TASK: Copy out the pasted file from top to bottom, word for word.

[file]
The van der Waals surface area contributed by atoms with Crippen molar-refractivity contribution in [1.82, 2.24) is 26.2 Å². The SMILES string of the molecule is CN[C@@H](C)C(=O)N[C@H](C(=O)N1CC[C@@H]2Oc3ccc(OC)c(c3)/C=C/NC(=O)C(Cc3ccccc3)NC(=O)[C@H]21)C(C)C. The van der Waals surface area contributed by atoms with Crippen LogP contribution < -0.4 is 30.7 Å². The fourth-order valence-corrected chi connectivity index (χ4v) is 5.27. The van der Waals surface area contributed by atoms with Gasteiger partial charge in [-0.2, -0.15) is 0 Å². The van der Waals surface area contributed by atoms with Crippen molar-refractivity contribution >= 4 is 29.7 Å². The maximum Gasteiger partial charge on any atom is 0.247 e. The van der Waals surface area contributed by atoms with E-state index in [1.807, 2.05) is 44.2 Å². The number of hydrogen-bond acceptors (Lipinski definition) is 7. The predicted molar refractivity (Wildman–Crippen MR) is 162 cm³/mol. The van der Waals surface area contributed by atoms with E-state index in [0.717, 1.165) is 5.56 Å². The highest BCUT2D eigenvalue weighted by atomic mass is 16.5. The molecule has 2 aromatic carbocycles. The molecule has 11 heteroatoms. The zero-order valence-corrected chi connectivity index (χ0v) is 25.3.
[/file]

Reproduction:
The van der Waals surface area contributed by atoms with Crippen molar-refractivity contribution in [1.82, 2.24) is 26.2 Å². The SMILES string of the molecule is CN[C@@H](C)C(=O)N[C@H](C(=O)N1CC[C@@H]2Oc3ccc(OC)c(c3)/C=C/NC(=O)C(Cc3ccccc3)NC(=O)[C@H]21)C(C)C. The van der Waals surface area contributed by atoms with Crippen LogP contribution < -0.4 is 30.7 Å². The fourth-order valence-corrected chi connectivity index (χ4v) is 5.27. The van der Waals surface area contributed by atoms with Gasteiger partial charge in [-0.2, -0.15) is 0 Å². The van der Waals surface area contributed by atoms with Crippen molar-refractivity contribution >= 4 is 29.7 Å². The maximum Gasteiger partial charge on any atom is 0.247 e. The van der Waals surface area contributed by atoms with E-state index in [1.807, 2.05) is 44.2 Å². The number of hydrogen-bond acceptors (Lipinski definition) is 7. The predicted molar refractivity (Wildman–Crippen MR) is 162 cm³/mol. The van der Waals surface area contributed by atoms with E-state index in [0.717, 1.165) is 5.56 Å². The highest BCUT2D eigenvalue weighted by atomic mass is 16.5. The molecule has 2 aromatic carbocycles. The molecule has 11 heteroatoms. The zero-order valence-corrected chi connectivity index (χ0v) is 25.3.